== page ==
Foot exercisesShould You Hold Your Body a Certain Way When You Run?Running often means dealing with injuries, but what is it that actually causes these injuries? The truth is that there is no correlation between the position of your body while running and how likely you are to get injured. Read the full post to learn more! How Does Your Body Position Affect Your Running? The human body is a complex machine, and the way we move it affects how it operates. This is true for runners as well, and it's not surprising that runners deal with many injuries. After all, there's a lot of pressure placed on our bodies as we run. In fact, a variety of factors determine how a runner's body reacts to the movement and forces it endures. The mechanics involved in running include kinematics, kinetics, and biomaterials. All three of these affect running injuries: Kinetics are defined as "forces that act on a body or part of a body." As you run, forces push your joints, muscles, and bones in different directions. This could lead to inflammation or problems with your joints.Biomaterials are what your body uses for protection. They're the muscles, tissues, and other substances that make up a runner's body and shield it from injury. The quality of these biomaterials will determine how susceptible you are to damage or inflammation when running.Kinematics refers to how your body moves while running. When you run, your foot lands on the ground and then pushes off to propel you forward again. This can happen in various ways - heel-toe striking, mid-foot striking, or forefoot striking, for example. Up until recently, it was common to assume these also impacted your chances of getting hurt while running. This assumption was tested in a recent study, and the results were surprising: It seems there's no real correlation between biomechanics and injury rates. In fact, it doesn't look like the way you're running (or how you hold your body as you do) is related to your chances of injury at all. This is a really interesting issue because it demonstrates how human bodies don't always react the same when we do the same thing. What Factors Can Lead To Injuries From Running? When it comes to running, other factors have a much more significant impact on injury rates. For example, the runner's age and weight may have a significant impact - especially as our biomaterial protection does deteriorate for many older or heavier people. Other possible factors could be: Your nutrition.The amount of support you have.Your level of experience.Surface conditions or terrain.How gradually you're building up speed and distance. Conclusion So, should you hold your body in any particular position while running? The answer is: not really. What may help reduce your chance of injury is training gradually, eating well, making sure you get good support, and running on even terrain to minimize risk. Good luck!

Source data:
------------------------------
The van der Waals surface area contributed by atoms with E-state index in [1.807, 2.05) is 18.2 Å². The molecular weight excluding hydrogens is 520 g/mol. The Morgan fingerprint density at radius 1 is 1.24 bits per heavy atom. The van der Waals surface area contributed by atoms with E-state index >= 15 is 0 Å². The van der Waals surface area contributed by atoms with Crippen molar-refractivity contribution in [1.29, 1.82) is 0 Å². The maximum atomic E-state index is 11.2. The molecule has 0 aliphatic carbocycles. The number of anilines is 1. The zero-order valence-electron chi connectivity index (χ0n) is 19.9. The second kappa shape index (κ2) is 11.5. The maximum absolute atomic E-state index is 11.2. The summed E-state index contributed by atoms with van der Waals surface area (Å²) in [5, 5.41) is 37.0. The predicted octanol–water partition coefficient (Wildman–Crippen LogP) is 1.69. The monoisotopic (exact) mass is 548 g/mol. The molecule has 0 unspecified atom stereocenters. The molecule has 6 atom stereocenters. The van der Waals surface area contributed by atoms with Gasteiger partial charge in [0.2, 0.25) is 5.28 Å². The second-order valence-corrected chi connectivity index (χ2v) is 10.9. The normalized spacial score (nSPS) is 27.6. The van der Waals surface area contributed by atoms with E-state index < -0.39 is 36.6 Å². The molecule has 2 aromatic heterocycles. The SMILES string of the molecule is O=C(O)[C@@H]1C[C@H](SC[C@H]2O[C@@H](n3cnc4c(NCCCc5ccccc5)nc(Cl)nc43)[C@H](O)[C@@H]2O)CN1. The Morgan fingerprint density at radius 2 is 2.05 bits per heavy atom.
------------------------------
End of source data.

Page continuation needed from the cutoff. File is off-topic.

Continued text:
Got blisters This method can help!
Foot painHow to Reduce the Risk and Symptoms of BlistersThere's nothing more frustrating than getting blisters from a pair of new shoes - we all know the struggle. Blisters happen when force is placed on our skin. If it's a delicate area or there's repeated pressure, the chance of blistering increases. Can You Become Resistant to Blisters? According to a study from the Journal of Investigative Dermatology, there's a way to "train" your skin, making it more resistant to blisters. The study found that skin subject to repeated friction of a certain kind became more resistant to frictional forces. With thicker epidermis and larger cells, the skin actually adapted to the friction, creating a protective section that's less prone to blisters. While this study focused on the skin of mouse ears (yes, you read right), additional research indicates that this is true for human skin, too. Studies conducted tests on the skin of thighs, back, buttocks, shins, forearms, upper arms, palms, and soles of feet. What Causes Blisters? To understand why thicker skin means less blistering, we need to first delve into the mechanism behind blistering. When pressure or friction is applied to the skin, the top layer (called stratum spinosum) tears away from the tissue below. The body immediately fills the space with fluid to protect the tissue and prevent further damage. Once the blister is formed, the body pushes amino acids and nucleosides to the area to create new, healthy skin above the torn tissue. When the skin is thicker and denser, it spreads the load better on the skin's surface. That means a lower risk of mechanical fatigue (i.e., tearing), leading to a lower risk of blistering. However, note that creating skin that is too thick and calloused is not recommended. It may make it harder to treat blisters that do form. How Can You Build Up a Resistance to Blisters? Here are a few tips to help you do so: Break in new/stiff shoes or insoles by wearing them for a short time, then gradually increasing until you're entirely comfortable.Start doing new activities, like running or hiking, for a shorter amount of time - and increase that time as you go along.If you're noticing excessive friction in a specific location, use a bandaid to cushion the area. This way, you can gradually expose your skin to friction to encourage adaption.When you're not wearing your shoes, try and keep your feet dry to promote healing.